Safe-Guarding Windows 7

Here's what you need to know to make sure that Windows 7 stays safe.

Windows 7 is a lot of good things. It's certainly better, for example, than Vista. But, and this is important, Windows 7 is no more secure than any of its predecessors. Here are the basics of what you need to do to make sure that Windows 7 is as secure as it can be.

First, you almost certainly won't need to buy a firewall program. Windows' built-in firewall has worked well over the last several versions. The new Windows 7 Firewall is better than what we have in the past though.

You can now manage all of your firewall settings, not just the basic ones as you could with Vista via the control panel applet. Windows 7 also now comes with three firewall profiles: Public network, home network or work network. The home network setting is for the use of Windows 7's new take on home peer-to-peer networking: the HomeGroup.

The combination of Windows 7 firewall and HomeGroup makes for a safe and useful home network. It's only real problem is that HomeGroup networking only works with Windows 7 PCs. XP, Vista, Mac, Linux, etc. just won't work with it.

If you're a business network user, though, you'll appreciate that, unlike with Vista or XP, you can now run two firewall profiles at the same time. So, for example, you can let your kids get at the video on your laptop via HomeGroup media-sharing on your home network connection, while keeping the latest spreadsheet from the business server safe from prying eyes on your work network VPN (Virtual Private Network) connection.

That's the good news. The bad news is that, thanks to the less than wonderful Microsoft Security Essentials, you're still going to need an anti-virus program.

If you're moving from XP to Windows 7, you'll have to get and install a new one. In theory, you can move from Vista to Windows 7 without installing a new program. I wouldn't. Anti-virus software tends to be cranky about change at the best of times-as well as it should!-so plan on installing a new anti-viral program right after you finish upgrading.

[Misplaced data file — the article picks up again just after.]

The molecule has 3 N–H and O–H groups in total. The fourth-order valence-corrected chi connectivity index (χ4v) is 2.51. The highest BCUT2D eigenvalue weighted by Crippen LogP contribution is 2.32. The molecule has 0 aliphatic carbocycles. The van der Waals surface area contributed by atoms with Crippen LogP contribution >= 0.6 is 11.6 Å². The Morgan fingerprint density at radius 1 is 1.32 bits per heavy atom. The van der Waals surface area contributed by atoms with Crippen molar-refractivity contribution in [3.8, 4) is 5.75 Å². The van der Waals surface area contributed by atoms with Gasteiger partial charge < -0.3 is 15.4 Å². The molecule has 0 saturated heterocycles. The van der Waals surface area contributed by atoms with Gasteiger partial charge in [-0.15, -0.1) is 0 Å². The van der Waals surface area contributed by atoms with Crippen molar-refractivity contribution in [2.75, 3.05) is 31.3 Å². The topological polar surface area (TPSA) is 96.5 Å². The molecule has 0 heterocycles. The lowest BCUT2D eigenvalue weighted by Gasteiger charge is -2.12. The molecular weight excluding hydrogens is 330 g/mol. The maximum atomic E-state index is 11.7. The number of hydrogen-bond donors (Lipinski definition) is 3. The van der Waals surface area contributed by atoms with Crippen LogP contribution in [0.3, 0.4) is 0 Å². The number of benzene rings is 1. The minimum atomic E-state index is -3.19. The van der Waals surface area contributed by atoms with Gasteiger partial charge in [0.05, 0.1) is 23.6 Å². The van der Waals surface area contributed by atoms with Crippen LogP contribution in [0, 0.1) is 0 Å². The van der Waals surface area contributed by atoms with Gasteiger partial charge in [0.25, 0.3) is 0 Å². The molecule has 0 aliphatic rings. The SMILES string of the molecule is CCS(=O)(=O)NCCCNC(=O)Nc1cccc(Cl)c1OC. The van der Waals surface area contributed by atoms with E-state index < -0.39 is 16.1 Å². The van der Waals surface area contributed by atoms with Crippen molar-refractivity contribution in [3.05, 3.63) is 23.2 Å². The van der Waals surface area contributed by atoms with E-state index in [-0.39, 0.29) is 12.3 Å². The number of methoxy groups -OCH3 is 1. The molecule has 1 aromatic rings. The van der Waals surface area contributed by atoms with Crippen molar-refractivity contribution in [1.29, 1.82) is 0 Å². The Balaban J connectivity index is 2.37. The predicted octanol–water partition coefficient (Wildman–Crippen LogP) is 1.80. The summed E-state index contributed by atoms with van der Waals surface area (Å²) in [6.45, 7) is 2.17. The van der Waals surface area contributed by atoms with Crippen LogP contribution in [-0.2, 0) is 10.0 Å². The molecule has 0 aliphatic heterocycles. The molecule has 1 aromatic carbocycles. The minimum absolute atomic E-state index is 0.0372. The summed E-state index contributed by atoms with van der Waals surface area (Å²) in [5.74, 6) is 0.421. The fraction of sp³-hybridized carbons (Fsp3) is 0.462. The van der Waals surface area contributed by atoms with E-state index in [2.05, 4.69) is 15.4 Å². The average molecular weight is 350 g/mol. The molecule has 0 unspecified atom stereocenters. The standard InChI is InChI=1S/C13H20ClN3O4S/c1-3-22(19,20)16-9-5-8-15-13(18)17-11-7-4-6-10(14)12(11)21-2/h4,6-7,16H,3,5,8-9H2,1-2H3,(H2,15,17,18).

Which program? Well, while there are many good free anti-viral programs, you can't just grab one and assume it will work on your updated, or your brand new Windows 7 PC for that matter.

For example, I'm sorry to say that my favorite Windows anti-virus program Avira has some trouble on 64-bit Windows 7. The latest version, 9.0 series will install, but, in my experience, its anti-virus library updates are slower than slow. Avira tells me that their anti-virus program will fully support 64-bit Windows 7 soon.

So, instead of just grabbing an old favorite for your Windows 7 box, check out Microsoft's listing of Windows 7 anti-virus partners for companies that have already done some work in making sure their programs will work with Windows 7.

You can also check specific programs for Windows 7 compatibility with the Windows 7 Compatibility Center. As you search through this very useful site, you're going to quickly see that only the most recent versions of programs are certified to work with Windows 7 and that many of them are blessed only to work with 32-bit Windows 7 systems. So, if you're running Windows 7 on a newer, 64-bit system, like those powered by Intel Core 2 or Pentium Dual Core processors, you're likely to need to look harder for compatibile anti-viral software.

And, regardless of what anti-virus program you finally end up using, remember to always keep your operating system and applications up-to-date with the newest patches and to avoid clicking on links in dodgy e-mails. From Windows 1.0 to Windows 7, Windows remains an insecure system, and you have to go to extra trouble to make sure you're safe when you're using it.

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